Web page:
President Bebout (Part 2): Leading the fight to not fix education funding

In this multi-part series, Better Wyoming appraises longtime politician Eli Bebout’s first session as Senate President of the Wyoming State Legislature. Click here to read Part 1.

April 20, 2017

CHEYENNE— At the start of the most recent legislative session, everyone knew that Wyoming’s public education system faced a roughly $400 million annual budget shortfall as a result of the mining bust (under the present revenue model, Wyoming’s schools are funded mostly by mineral taxes).

Obviously, no one enjoys paying taxes, but neither are most Wyoming citizens willing to sit idly by while the significant gains made in Wyoming education over the past couple decades are flushed down the toilet, just so folks (and corporations) can save a few bucks.

Bebout fingerzz

Many lawmakers showed up to the session with their big-kid pants on, ready to do the hard work necessary to create new revenues—as well as administer strategic cuts and draw down from the state’s savings—in order to fill the gaping hole in education funding.

But a cadre of legislators came to the table with their diapers on instead and refused to eat the vegetables necessary to ensure Wyoming’s children have access to a quality education.

Leading this infantile campaign was new Senate President Eli Bebout (R-Riverton).

Bebout began the session proclaiming that he would oppose any new tax, no matter what. From there, he devised a cynical and unsupported rationalization when it came to education funding: Wyoming public schools perform poorly for how much money we spend on them, so maybe we shouldn’t spend as much.

Bebout was front and center in opposing a proposal by the House for a whopping half-cent increase in the state’s sales tax, to be earmarked for education, in the event that the state’s Rainy Day Fund fell beneath $500 million.

Bebout also supported an irresponsible budget bill amendment sponsored by Sen. Charlie Scott (R-Casper) that would have cut $91 million from education funding without identifying where even a single dollar would be cut—a sort of “kill-em-all-and-let-the-schools-sort-em-out” approach.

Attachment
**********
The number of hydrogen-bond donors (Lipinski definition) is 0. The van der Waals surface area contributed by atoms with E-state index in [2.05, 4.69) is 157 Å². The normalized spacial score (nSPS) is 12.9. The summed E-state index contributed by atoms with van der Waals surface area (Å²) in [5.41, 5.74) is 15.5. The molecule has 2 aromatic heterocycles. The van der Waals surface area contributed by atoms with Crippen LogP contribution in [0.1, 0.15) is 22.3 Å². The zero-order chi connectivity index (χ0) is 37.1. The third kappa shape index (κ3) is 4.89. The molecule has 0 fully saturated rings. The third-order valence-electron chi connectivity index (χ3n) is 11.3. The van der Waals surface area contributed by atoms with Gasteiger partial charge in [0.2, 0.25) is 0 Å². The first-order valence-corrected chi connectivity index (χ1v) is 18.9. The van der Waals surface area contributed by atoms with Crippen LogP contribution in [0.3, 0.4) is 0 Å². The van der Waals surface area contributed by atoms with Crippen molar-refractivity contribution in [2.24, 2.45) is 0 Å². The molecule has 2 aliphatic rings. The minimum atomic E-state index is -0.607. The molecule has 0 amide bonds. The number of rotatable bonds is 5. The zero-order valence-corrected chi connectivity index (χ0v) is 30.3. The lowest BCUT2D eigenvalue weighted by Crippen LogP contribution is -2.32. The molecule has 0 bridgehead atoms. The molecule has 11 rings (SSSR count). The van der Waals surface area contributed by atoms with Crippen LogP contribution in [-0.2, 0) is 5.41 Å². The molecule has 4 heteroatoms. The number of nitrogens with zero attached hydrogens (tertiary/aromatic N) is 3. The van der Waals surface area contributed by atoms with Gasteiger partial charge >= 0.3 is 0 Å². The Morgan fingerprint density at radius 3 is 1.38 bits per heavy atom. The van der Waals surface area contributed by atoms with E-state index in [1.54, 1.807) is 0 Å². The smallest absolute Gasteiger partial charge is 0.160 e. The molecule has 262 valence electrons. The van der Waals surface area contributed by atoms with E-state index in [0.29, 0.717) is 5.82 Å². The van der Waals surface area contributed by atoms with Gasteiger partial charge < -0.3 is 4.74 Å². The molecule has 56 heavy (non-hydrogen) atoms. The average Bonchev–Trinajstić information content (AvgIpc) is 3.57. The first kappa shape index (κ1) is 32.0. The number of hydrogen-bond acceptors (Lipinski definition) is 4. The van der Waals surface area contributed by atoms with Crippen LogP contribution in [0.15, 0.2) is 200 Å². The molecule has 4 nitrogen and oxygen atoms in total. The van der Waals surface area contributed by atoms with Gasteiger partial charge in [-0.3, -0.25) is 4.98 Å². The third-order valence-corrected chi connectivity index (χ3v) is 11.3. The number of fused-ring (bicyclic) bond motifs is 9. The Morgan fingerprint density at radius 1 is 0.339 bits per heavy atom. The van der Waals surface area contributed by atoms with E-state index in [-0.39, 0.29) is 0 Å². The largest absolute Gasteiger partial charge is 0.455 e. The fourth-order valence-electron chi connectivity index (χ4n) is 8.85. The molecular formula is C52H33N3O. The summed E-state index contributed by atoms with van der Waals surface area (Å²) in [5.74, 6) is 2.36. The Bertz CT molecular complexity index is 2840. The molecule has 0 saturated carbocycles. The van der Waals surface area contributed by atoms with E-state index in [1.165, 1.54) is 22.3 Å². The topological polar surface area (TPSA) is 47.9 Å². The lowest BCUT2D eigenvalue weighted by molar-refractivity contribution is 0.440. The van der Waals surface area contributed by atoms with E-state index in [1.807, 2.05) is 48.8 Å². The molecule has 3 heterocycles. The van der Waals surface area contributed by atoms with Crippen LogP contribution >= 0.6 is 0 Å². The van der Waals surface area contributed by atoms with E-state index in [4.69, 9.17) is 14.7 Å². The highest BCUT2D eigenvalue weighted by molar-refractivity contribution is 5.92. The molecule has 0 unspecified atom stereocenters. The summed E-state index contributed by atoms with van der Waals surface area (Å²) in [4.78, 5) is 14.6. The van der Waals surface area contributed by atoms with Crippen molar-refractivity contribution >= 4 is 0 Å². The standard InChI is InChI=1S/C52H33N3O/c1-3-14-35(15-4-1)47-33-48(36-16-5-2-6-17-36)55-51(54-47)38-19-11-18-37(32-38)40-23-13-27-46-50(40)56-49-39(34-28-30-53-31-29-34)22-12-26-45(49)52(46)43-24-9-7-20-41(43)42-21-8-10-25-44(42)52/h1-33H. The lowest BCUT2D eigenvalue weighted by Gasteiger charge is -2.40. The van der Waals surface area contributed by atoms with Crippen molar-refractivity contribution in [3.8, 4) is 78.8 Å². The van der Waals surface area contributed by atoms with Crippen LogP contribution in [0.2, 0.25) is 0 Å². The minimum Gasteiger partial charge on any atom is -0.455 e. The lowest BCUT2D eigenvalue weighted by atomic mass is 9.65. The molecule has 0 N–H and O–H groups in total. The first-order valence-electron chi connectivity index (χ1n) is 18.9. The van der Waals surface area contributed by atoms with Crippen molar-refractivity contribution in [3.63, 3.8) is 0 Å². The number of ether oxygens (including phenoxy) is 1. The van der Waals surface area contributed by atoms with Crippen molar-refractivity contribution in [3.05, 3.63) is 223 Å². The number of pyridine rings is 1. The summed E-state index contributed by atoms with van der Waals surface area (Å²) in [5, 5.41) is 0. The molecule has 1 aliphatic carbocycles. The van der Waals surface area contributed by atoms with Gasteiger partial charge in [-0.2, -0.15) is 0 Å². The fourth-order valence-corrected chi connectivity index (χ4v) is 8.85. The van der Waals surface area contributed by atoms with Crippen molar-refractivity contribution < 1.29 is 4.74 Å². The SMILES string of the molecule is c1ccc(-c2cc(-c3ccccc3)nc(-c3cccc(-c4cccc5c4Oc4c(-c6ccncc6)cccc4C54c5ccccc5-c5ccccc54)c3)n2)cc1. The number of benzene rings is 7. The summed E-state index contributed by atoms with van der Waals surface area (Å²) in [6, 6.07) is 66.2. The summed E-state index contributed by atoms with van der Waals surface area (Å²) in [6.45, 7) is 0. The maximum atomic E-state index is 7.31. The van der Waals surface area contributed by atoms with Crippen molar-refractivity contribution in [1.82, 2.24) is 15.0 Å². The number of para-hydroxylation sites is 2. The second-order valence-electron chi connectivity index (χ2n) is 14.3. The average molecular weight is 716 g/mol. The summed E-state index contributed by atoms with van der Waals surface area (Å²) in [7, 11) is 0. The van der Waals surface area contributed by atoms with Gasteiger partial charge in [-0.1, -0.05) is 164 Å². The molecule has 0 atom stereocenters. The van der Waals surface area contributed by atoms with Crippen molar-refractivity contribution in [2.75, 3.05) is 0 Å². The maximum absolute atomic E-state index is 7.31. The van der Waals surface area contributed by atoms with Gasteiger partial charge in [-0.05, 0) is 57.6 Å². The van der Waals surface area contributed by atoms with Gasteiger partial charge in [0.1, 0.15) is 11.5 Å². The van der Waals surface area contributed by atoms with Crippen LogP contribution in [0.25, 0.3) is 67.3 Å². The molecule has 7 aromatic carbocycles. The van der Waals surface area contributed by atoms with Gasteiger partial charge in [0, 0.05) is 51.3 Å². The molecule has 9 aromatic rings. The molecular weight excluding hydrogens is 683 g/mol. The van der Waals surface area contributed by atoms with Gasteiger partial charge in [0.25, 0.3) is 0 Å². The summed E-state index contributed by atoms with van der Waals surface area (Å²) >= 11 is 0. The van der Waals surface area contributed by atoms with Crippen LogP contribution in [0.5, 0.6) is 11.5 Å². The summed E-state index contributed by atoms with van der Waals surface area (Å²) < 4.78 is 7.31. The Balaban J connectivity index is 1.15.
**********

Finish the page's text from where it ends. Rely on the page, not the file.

The House refused to follow suit, and ultimately the two chambers agreed on a $34.5 million cut to education. As a result, schools are axing programs, athletics, support staff, materials, transportation, and several districts are preparing to sue the state—and yet, $34.5 million doesn’t even solve 10 percent of the overall problem.

The brainchild Bebout and his anti-tax cohort came up with to address the other 90 percent is “recalibration,” which is a fancy way of saying they plan to waste some more time, not come up with new revenues, try to administer some more cuts, and generally continue to not solve the problem.

At the first “recalibration” meeting of the interim session, committee members kept asking, “Why are we even here?”

“Are we trying to save $200 million through a recalibration effort? Not gonna happen,” said Speaker of the House Steve Harshman (R-Casper), his head resting on his hand.

But what will happen when lawmakers return in 2018 and find out that recalibration wasn’t the answer Bebout said it would be? The Senate president’s natural inclination is to cut the budgets of agencies and programs to the bone, even if it means threatening their basic ability to function. He’s done it with social services—screwing over the poor, elderly, ill, etc.—and has expressed general disregard for fair treatment of taxpayers. Why not take away children’s education and the prospect of a bright future for the state while he’s at it?

Bebout’s idea of leadership this year—with education funding and the budget crisis in general—was to kick the can down the road and forget about the state’s fiscal woes until next year. But one has to wonder what he’s waiting for. And by refusing to raise taxes or do things other states do to raise revenues, one wonders what his plan is. Does he see a boom in the minerals industry on the horizon that nobody else can see?

We hope he has a plan beyond massive cuts—which would likely prove unconstitutional anyway—but if he does he hasn’t shared it with the rest of us.

Bebout’s long career as a politician seems to be pretty much over, now that he’s achieved notoriety as the first person to serve both as Speaker of the House and Senate President (sort of a runner-up prize after his failed gubernatorial bid).

Maybe he’s just trying to hold on to his tough-guy anti-tax reputation long enough for his career to be over. Then the rest of us can deal with the mess he helped make.

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